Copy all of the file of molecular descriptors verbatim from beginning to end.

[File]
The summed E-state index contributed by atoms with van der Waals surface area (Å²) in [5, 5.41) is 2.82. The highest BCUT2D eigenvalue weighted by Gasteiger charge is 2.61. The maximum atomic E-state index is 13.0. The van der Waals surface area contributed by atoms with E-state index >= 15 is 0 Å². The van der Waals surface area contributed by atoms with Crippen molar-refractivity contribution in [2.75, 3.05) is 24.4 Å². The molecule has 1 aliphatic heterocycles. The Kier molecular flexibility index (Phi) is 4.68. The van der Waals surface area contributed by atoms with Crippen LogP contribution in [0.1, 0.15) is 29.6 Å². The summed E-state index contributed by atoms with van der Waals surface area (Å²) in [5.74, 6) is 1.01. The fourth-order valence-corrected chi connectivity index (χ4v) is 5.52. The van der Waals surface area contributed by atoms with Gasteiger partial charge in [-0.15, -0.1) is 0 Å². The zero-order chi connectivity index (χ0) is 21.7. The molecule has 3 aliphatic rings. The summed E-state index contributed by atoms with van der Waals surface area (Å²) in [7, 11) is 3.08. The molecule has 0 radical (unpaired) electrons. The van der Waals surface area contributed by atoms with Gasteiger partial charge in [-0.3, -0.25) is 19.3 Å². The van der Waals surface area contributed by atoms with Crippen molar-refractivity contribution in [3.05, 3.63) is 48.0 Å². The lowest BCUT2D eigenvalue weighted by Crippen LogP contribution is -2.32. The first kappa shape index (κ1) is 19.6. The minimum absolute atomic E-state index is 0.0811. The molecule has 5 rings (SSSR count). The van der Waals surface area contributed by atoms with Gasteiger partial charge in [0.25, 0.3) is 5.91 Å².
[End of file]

The summed E-state index contributed by atoms with van der Waals surface area (Å²) in [5, 5.41) is 2.82. The highest BCUT2D eigenvalue weighted by Gasteiger charge is 2.61. The maximum atomic E-state index is 13.0. The van der Waals surface area contributed by atoms with E-state index >= 15 is 0 Å². The van der Waals surface area contributed by atoms with Crippen molar-refractivity contribution in [2.75, 3.05) is 24.4 Å². The molecule has 1 aliphatic heterocycles. The Kier molecular flexibility index (Phi) is 4.68. The van der Waals surface area contributed by atoms with Crippen LogP contribution in [0.1, 0.15) is 29.6 Å². The summed E-state index contributed by atoms with van der Waals surface area (Å²) in [5.74, 6) is 1.01. The fourth-order valence-corrected chi connectivity index (χ4v) is 5.52. The van der Waals surface area contributed by atoms with Gasteiger partial charge in [-0.15, -0.1) is 0 Å². The zero-order chi connectivity index (χ0) is 21.7. The molecule has 3 aliphatic rings. The summed E-state index contributed by atoms with van der Waals surface area (Å²) in [7, 11) is 3.08. The molecule has 0 radical (unpaired) electrons. The van der Waals surface area contributed by atoms with Gasteiger partial charge in [-0.3, -0.25) is 19.3 Å². The van der Waals surface area contributed by atoms with Crippen molar-refractivity contribution in [3.05, 3.63) is 48.0 Å². The lowest BCUT2D eigenvalue weighted by Crippen LogP contribution is -2.32. The first kappa shape index (κ1) is 19.6. The minimum absolute atomic E-state index is 0.0811. The molecule has 5 rings (SSSR count). The van der Waals surface area contributed by atoms with Gasteiger partial charge in [0.25, 0.3) is 5.91 Å².